We leave Freetown going around the peninsular road until Waterloo. This way, we avoid the worst part of Freetown and enjoy a nice ride. I will continue the journey onward with Johannes. Luckily, the sun is shining and the road is almost newly paved.
The first kilometers are not paved yet but in construction.
It is easily visible on Google Satellite and also from our ant’s point of view: a bridge is missing, not built yet, to cross over the No.2 river. There, the peninsular road makes a U inside the forest. This is the old road, making the journey last 30 minutes instead of 2, and it makes sense that they are building a new one …
The road is not made to survive the rain and each truck passing there damages it a bit more. The waterlogged tracks give us a foretaste of what could the east of Sierra Leone could be.
Once again, this red mud paint workshop happens just after I cleaned my bike …
After 20 slow kilometers, we finally land on the new part of the Peninsular road. There is a lot of activity along the road, and this is stone breaking: adults and children use a hammer to break boulders down to small stones and eventually into gravel. They spend the whole day sitting among the boulders and hitting them. They can then sell it for less than a euro per bucket for the construction of houses and roads. That is very sad to see that stone breaker is a common job in a country that should be rich.
We have been waiting to find food for a long time now, but without success. The beaches in the south of Freetown are very nice, but the services are targeting high-end tourism. The beaches and villages have Western names like Hamilton, River No.2, Black Johnson, Kent, John Obey, etc.
We replace lunch with a very useful discovery: dry peanut cakes. The girls sell them about everywhere, carrying a pile of cakes in a plastic basket on their head. They are cut into pieces of the size of a thick cookie, selling for 500 leones (0,10€) each. And they are just pure peanut powder: eating one of those cakes + drinking half a liter of water makes my belly full like if I had eaten a whole pot of peanut butter. We reach Tombo, the biggest village of the peninsular road, but indicated on no map, just after filling our bellies with peanut powder. From Tombo, we can spot the coast of Sierra Leone out of the peninsula, that we will be cycling in the next days. It is also close to the Banana islands.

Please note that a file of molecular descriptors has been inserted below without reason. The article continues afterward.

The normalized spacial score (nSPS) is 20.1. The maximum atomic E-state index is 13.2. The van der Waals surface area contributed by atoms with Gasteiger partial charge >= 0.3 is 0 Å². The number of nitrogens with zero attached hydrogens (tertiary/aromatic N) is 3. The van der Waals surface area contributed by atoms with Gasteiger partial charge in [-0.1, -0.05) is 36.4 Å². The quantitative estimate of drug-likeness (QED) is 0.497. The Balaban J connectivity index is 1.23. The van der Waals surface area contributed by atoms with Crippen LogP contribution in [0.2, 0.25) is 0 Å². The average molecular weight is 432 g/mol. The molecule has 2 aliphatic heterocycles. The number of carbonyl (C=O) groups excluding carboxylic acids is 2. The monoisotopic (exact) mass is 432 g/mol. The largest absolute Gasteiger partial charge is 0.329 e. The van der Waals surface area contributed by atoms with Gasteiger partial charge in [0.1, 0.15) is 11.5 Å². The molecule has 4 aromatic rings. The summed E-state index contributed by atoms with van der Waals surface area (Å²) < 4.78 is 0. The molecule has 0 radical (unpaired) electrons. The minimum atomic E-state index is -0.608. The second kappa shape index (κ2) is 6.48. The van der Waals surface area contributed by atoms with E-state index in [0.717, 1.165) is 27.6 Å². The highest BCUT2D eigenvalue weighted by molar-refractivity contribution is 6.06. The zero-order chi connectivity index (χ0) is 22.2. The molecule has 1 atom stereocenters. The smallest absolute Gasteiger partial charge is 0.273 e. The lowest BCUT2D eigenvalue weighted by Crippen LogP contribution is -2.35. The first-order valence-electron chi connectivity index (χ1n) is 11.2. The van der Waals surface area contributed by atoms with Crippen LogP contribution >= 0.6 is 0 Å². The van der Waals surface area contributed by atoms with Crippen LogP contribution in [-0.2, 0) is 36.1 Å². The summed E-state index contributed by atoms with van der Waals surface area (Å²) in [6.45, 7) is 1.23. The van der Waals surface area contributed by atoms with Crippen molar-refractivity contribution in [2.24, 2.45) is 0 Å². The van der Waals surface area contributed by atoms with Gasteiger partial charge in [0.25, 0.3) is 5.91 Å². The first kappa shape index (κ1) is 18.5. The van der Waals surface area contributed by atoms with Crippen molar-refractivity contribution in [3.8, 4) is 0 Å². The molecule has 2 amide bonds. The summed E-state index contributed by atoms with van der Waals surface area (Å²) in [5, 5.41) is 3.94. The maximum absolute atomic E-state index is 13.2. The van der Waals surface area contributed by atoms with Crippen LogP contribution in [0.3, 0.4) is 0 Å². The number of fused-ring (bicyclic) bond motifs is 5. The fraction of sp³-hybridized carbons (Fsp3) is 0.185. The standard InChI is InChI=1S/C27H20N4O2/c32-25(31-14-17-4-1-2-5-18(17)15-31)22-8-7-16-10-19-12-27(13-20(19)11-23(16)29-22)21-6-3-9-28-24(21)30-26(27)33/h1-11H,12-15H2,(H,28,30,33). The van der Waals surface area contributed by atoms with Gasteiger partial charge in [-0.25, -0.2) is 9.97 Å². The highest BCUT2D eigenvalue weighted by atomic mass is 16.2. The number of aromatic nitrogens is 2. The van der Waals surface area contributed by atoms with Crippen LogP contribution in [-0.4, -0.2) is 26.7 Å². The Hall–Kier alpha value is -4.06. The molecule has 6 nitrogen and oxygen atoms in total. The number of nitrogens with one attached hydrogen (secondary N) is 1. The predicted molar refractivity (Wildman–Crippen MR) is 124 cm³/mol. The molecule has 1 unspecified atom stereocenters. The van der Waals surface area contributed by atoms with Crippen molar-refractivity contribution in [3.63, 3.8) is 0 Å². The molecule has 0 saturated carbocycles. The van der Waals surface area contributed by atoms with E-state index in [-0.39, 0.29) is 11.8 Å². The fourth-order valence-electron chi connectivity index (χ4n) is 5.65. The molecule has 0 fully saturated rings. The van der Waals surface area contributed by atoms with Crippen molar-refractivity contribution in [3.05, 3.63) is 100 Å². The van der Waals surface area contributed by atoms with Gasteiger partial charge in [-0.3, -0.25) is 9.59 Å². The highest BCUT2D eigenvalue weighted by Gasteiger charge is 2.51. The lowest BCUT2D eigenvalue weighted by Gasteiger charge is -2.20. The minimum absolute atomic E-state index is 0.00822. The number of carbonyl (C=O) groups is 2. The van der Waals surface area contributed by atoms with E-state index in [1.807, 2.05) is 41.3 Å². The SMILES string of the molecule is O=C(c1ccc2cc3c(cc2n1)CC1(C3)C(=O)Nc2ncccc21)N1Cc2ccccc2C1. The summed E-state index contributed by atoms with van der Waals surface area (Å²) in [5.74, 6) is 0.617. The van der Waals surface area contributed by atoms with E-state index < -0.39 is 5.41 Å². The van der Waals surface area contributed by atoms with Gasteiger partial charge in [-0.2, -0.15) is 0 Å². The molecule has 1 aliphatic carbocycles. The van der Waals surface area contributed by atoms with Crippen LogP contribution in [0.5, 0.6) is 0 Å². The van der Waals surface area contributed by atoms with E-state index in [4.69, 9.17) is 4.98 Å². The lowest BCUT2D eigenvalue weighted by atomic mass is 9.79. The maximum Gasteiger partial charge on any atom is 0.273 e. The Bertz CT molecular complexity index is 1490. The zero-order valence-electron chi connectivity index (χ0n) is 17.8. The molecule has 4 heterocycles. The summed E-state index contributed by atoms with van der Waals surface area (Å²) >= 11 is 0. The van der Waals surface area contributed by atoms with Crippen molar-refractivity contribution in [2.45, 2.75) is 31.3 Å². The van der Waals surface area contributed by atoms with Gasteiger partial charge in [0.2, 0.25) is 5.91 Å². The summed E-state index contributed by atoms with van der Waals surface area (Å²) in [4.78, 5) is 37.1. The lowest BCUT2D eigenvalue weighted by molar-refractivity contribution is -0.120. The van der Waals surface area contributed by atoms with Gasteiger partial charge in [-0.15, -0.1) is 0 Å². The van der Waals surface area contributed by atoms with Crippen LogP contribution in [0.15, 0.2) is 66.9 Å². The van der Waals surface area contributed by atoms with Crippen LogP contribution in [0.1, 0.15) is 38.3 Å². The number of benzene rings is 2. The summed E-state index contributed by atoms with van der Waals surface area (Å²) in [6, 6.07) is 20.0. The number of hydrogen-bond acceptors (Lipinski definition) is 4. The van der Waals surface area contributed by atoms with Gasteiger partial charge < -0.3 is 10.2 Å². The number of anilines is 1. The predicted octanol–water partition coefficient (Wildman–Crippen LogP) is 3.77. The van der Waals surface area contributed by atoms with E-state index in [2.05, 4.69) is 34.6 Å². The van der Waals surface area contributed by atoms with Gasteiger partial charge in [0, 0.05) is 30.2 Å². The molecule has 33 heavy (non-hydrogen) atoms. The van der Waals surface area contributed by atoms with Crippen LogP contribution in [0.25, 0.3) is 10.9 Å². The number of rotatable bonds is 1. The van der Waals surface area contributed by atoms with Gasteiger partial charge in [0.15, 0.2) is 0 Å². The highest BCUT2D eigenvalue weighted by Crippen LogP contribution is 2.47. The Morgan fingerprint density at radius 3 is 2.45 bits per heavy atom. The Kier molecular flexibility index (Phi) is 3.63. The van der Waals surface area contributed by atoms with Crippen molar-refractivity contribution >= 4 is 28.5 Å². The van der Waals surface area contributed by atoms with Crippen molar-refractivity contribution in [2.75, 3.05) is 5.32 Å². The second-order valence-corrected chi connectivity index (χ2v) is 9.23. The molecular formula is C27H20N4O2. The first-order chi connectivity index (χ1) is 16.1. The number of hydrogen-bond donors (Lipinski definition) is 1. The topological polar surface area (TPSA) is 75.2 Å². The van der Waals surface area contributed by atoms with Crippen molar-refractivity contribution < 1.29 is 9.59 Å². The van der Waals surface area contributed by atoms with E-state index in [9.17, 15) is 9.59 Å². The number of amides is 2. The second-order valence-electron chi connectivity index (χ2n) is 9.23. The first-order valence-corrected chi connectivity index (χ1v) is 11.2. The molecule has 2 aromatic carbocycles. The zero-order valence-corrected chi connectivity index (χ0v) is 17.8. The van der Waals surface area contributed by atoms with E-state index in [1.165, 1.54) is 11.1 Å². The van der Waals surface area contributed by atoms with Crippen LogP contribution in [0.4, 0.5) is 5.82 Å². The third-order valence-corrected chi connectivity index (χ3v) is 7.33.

After several days of rain, the shining sun and the blue sky make the whole peninsula look great. The 1 to 2 million people living in Freetown and around are hidden by the mountains.
We stop in Waterloo for the night, after a lot of bargaining to get the price of a crappy room down to what would be a rip-off price in Senegal and a luxury price in Morocco. Waterloo is the gateway to the Freetown peninsula on the main highway. Thus it is a relatively important town with a lot of businesses. There is no electricity or public lighting, so all the stalls light up a candle at night.
With all those candles and food stalls around, it feels like strolling in a festival in Japan at night. With the difference that we must watch for mud puddles and reckless motorbikers. We find the largest street canteen serving one person every 20 seconds, out of enormous rice and soup pots, for only 2000 leones (0,35€) per delicious and spicy plate. The few shops that have a generator play loud music (the generator noise has to be covered somehow) or screen a movie on a TV or a laptop. Kids gather into large groups in front of those tiny wooden shops to catch a glimpse of the screen.
There is no rain at night and we could have spared this hostel price. But we can never know when will the rain come and how hard …
We follow the main road until Bo and Kenema, Sierra Leone’s second and third largest cites, in the East. It is a very nice road, financed by the European Union, and cycling goes fast without much entertainment on the way.
The interesting experience of the day happens at a small food stall in a village. The small villages, too small to have even one shop but benefiting from the traffic along the main road, often set up basic wooden stalls where they sell their local products: vegetables, fruits, eggs, depending on what they produce and harvest.